The Land Speaks’ digital exhibit mimics the experience of a physical exhibit where possible. It is contained on a single web page, much like an exhibit might be in a single room, and the sections are separated by full-page visuals that indicate the end of a section and give the virtual visitor a pause and a chance to reflect, much as you might while walking through an exhibit. These visual breaks help pace visitors as they move through the exhibit and prevent them from feeling overwhelmed. In lieu of having artifacts for visitors to view or handle, we created 3D models to show the size and scale of recognizable features of a Monacan landscape from hundreds of years ago. The 3D models of a burial mound and Monacan house were created by a student from Virginia Tech’s Creative Technologies major under Scott’s supervision. Online, the exhibition remains live longer than it would in the library and can attract more users.

The exhibit, as a template for adaptable community projects, has promoted ongoing collaborations with Native people on and off campus, including a born-digital exhibit related to Virginia Tech’s Indigenous history planned for spring 2021. The controversy over Rassawek touches on themes of justice and environmental stewardship following a thousand years of Monacan history. The exhibition asks that students and viewers also enter the fray for the long haul. The Land Speaks provides a textured, cohesive story placing regional politics in Native history. Pulling on a single thread, while keeping political contexts and the audience in mind, reveals the endangered places and connected struggles that collectively define the region.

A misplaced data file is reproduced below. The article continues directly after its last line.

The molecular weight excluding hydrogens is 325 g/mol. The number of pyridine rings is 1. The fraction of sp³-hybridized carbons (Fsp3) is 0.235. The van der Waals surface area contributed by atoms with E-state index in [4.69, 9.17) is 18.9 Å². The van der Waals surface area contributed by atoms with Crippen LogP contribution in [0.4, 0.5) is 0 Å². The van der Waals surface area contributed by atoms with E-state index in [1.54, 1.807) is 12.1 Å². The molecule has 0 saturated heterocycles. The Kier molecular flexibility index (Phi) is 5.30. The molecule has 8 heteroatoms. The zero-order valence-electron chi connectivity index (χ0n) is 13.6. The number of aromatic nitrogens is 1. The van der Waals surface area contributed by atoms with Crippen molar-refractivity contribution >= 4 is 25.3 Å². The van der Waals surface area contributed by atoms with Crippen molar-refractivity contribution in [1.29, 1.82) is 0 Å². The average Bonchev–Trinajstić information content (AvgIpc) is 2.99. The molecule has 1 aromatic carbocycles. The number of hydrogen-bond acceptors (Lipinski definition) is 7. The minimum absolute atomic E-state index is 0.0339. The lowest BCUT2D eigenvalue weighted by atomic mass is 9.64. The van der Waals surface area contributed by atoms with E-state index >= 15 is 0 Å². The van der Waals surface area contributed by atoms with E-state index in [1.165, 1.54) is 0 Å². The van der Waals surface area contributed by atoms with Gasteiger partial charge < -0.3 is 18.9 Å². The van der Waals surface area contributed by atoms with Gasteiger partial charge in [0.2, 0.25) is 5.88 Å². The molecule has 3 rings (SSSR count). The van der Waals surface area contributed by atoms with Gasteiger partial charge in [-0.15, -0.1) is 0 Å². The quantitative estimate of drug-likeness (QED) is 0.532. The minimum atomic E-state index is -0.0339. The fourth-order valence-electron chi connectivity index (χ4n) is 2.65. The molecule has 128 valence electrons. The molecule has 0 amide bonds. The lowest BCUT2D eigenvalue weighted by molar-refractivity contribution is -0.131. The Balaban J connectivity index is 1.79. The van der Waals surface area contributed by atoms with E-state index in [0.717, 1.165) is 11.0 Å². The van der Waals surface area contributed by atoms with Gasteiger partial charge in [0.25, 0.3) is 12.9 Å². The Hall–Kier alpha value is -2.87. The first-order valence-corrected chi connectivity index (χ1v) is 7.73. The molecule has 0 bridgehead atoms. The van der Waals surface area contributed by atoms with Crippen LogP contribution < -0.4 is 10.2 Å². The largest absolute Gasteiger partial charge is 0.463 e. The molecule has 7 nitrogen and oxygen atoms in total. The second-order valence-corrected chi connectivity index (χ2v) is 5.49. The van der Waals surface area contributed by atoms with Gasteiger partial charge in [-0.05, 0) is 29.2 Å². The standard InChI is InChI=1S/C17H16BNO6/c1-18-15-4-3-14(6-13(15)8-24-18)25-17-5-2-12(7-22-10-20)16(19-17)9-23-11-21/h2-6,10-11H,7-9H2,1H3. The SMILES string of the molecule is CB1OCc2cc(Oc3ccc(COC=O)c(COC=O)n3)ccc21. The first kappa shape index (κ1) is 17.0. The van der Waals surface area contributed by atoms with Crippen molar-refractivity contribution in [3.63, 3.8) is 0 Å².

Scott Fralin is exhibit program manager and learning environments librarian at Virginia Tech; he tweets @safralin. Jessica Taylor is an assistant professor of oral and public history at Virginia Tech.